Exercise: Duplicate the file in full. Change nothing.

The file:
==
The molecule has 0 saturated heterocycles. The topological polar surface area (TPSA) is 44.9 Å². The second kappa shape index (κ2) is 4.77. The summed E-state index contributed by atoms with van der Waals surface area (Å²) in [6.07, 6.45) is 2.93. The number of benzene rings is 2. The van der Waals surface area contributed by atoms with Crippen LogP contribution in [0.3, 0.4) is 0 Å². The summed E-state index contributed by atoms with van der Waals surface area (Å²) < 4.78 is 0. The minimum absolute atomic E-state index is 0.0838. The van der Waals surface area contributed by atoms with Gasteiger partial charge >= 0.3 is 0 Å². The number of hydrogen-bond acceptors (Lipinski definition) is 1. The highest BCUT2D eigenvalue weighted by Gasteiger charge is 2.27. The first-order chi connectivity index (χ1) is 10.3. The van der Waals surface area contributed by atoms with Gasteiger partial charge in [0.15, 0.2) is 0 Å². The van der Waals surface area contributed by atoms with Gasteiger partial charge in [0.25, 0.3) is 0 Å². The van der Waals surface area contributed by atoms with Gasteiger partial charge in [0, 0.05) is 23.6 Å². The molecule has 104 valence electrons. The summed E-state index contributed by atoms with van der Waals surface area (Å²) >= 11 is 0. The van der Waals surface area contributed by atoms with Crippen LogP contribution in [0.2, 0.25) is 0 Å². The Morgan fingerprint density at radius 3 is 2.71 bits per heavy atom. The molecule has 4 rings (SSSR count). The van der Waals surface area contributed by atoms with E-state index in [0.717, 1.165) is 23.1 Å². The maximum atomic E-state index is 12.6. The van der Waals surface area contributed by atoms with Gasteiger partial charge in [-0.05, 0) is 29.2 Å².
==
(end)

The molecule has 0 saturated heterocycles. The topological polar surface area (TPSA) is 44.9 Å². The second kappa shape index (κ2) is 4.77. The summed E-state index contributed by atoms with van der Waals surface area (Å²) in [6.07, 6.45) is 2.93. The number of benzene rings is 2. The van der Waals surface area contributed by atoms with Crippen LogP contribution in [0.3, 0.4) is 0 Å². The summed E-state index contributed by atoms with van der Waals surface area (Å²) < 4.78 is 0. The minimum absolute atomic E-state index is 0.0838. The van der Waals surface area contributed by atoms with Gasteiger partial charge >= 0.3 is 0 Å². The number of hydrogen-bond acceptors (Lipinski definition) is 1. The highest BCUT2D eigenvalue weighted by Gasteiger charge is 2.27. The first-order chi connectivity index (χ1) is 10.3. The van der Waals surface area contributed by atoms with Gasteiger partial charge in [0.15, 0.2) is 0 Å². The van der Waals surface area contributed by atoms with Gasteiger partial charge in [0.25, 0.3) is 0 Å². The van der Waals surface area contributed by atoms with Gasteiger partial charge in [0, 0.05) is 23.6 Å². The molecule has 104 valence electrons. The summed E-state index contributed by atoms with van der Waals surface area (Å²) >= 11 is 0. The van der Waals surface area contributed by atoms with Crippen LogP contribution in [0.2, 0.25) is 0 Å². The Morgan fingerprint density at radius 3 is 2.71 bits per heavy atom. The molecule has 4 rings (SSSR count). The van der Waals surface area contributed by atoms with E-state index in [0.717, 1.165) is 23.1 Å². The maximum atomic E-state index is 12.6. The van der Waals surface area contributed by atoms with Gasteiger partial charge in [-0.05, 0) is 29.2 Å².